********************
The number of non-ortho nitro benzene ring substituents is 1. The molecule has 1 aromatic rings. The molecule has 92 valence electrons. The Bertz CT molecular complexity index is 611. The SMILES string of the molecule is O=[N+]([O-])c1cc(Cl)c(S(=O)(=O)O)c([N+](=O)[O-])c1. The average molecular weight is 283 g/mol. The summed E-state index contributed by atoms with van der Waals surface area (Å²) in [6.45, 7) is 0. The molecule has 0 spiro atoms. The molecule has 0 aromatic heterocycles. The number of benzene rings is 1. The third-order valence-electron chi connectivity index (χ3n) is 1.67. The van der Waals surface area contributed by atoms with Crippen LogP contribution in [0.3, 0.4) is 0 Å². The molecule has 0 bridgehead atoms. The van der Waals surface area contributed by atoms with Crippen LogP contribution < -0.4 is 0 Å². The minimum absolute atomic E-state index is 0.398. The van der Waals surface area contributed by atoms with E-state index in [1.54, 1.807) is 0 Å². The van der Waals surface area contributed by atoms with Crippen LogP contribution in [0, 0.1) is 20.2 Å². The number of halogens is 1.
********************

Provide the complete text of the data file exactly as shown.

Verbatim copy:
The number of non-ortho nitro benzene ring substituents is 1. The molecule has 1 aromatic rings. The molecule has 92 valence electrons. The Bertz CT molecular complexity index is 611. The SMILES string of the molecule is O=[N+]([O-])c1cc(Cl)c(S(=O)(=O)O)c([N+](=O)[O-])c1. The average molecular weight is 283 g/mol. The summed E-state index contributed by atoms with van der Waals surface area (Å²) in [6.45, 7) is 0. The molecule has 0 spiro atoms. The molecule has 0 aromatic heterocycles. The number of benzene rings is 1. The third-order valence-electron chi connectivity index (χ3n) is 1.67. The van der Waals surface area contributed by atoms with Crippen LogP contribution in [0.3, 0.4) is 0 Å². The molecule has 0 bridgehead atoms. The van der Waals surface area contributed by atoms with Crippen LogP contribution < -0.4 is 0 Å². The minimum absolute atomic E-state index is 0.398. The van der Waals surface area contributed by atoms with E-state index in [1.54, 1.807) is 0 Å². The van der Waals surface area contributed by atoms with Crippen LogP contribution in [0, 0.1) is 20.2 Å². The number of halogens is 1.